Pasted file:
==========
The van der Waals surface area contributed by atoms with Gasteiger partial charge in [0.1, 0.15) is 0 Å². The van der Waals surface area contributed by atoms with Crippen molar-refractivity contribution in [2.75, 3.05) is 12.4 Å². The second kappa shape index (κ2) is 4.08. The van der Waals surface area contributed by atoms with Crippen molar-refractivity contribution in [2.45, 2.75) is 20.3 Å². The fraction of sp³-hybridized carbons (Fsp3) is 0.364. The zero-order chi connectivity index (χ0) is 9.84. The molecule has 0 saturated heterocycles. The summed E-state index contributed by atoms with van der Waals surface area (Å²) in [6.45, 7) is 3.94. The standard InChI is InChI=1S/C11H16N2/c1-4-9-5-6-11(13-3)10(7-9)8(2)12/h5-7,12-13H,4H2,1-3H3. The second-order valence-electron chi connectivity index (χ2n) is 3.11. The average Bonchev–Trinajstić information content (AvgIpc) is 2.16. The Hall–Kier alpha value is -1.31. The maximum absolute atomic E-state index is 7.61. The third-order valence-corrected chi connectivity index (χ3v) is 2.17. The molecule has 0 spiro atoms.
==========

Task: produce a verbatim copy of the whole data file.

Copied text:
The van der Waals surface area contributed by atoms with Gasteiger partial charge in [0.1, 0.15) is 0 Å². The van der Waals surface area contributed by atoms with Crippen molar-refractivity contribution in [2.75, 3.05) is 12.4 Å². The second kappa shape index (κ2) is 4.08. The van der Waals surface area contributed by atoms with Crippen molar-refractivity contribution in [2.45, 2.75) is 20.3 Å². The fraction of sp³-hybridized carbons (Fsp3) is 0.364. The zero-order chi connectivity index (χ0) is 9.84. The molecule has 0 saturated heterocycles. The summed E-state index contributed by atoms with van der Waals surface area (Å²) in [6.45, 7) is 3.94. The standard InChI is InChI=1S/C11H16N2/c1-4-9-5-6-11(13-3)10(7-9)8(2)12/h5-7,12-13H,4H2,1-3H3. The second-order valence-electron chi connectivity index (χ2n) is 3.11. The average Bonchev–Trinajstić information content (AvgIpc) is 2.16. The Hall–Kier alpha value is -1.31. The maximum absolute atomic E-state index is 7.61. The third-order valence-corrected chi connectivity index (χ3v) is 2.17. The molecule has 0 spiro atoms.